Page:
Julian Gollop’s new game, Phoenix Point

Could this be the most exciting game in development today?


 

Phoenix Point and the viral invasion

Julian Gollop, the designer of the 1994 masterpiece X-COM, is now returning to the genre he helped immortalize to make a modern successor. Phoenix Point promises to be a squad-based tactical war game in which you fend off an alien Apocalypse by securing one area of the globe at a time and expanding your power whenever you can, just like in the X-COM formula, but there are many important distinctions in how this will work. The aliens this time do not hail from outer space, but rather as a type of virus which originates from the oceans. This means they lack aircraft and can only encroach onto the land from water. Much like the Zerg from StarCraft, they evolve by stealing DNA from other living creatures in order to rapidly mutate their troops. Already, this elegant sci-fi premise has enabled Gollop and his team to incorporate a few brilliant design choices.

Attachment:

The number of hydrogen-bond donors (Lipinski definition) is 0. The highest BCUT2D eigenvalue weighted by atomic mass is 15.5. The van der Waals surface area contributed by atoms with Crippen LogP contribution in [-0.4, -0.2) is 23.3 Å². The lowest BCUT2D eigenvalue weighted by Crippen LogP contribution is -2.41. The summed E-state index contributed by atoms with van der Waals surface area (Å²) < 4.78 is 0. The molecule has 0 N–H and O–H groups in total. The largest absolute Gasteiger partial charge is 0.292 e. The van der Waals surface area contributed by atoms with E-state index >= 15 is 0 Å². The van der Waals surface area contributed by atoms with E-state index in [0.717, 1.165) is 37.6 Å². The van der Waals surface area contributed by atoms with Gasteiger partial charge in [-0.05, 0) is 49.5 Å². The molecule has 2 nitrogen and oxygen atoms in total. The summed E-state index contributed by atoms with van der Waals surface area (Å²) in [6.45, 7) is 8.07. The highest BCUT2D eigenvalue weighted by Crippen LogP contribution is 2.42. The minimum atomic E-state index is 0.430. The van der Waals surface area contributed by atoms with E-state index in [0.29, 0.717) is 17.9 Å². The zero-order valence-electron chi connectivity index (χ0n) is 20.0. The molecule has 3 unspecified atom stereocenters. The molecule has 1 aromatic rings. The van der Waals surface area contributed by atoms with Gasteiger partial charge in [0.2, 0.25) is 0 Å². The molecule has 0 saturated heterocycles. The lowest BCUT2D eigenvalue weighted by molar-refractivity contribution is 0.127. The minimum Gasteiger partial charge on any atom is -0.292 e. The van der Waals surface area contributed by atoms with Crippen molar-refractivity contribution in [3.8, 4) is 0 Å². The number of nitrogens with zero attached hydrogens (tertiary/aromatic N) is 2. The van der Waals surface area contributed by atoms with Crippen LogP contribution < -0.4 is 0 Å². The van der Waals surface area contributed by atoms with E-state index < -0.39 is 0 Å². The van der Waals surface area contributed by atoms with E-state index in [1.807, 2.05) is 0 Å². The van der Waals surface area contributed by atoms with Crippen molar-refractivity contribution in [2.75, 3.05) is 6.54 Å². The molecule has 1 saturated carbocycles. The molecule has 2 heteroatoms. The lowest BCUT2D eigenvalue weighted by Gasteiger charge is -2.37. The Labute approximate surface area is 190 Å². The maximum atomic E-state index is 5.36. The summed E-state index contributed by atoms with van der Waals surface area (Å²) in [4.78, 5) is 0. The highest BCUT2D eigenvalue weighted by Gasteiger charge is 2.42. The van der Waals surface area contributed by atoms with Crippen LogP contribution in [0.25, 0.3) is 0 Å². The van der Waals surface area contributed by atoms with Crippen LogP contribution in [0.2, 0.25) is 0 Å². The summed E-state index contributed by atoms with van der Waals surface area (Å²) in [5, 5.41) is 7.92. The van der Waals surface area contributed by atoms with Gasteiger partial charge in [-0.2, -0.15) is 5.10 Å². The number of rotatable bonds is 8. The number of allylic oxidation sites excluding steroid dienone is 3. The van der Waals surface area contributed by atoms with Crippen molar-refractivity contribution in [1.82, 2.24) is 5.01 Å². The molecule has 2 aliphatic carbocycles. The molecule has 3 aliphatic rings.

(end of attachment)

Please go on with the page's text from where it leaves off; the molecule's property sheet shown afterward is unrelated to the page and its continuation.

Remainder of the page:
First of all, your enemies will evolve and adapt over time in a literal way, beginning with features belonging to sea-creatures (since that’s where they originated) such as tentacles, carapaces, and scales, but eventually mixing in DNA from land-based creatures such as — well, I don’t know yet, but I’m guessing bears, wolves, and maybe even birds. But that’s not the most clever part. As the enemy forces are killed, the game will randomly mutate certain parts of their troops (heads, arms, legs, etc.) and deploying them as a test to see if they’re more effective. If the new strain performs better, the aliens will produce more of them and less of the inferior kind. If they fail to improve the results, the aliens will try again with a different mutation. This is similar to what Hideo Kojima incorporated in MGSV, where enemies learn from your tactics and equip themselves accordingly, only more drastic and scary. This is extremely exciting for a strategy game that needs to have deep replayability. Each body part can be targeted in combat separately too, making the variations more than just change in statistics.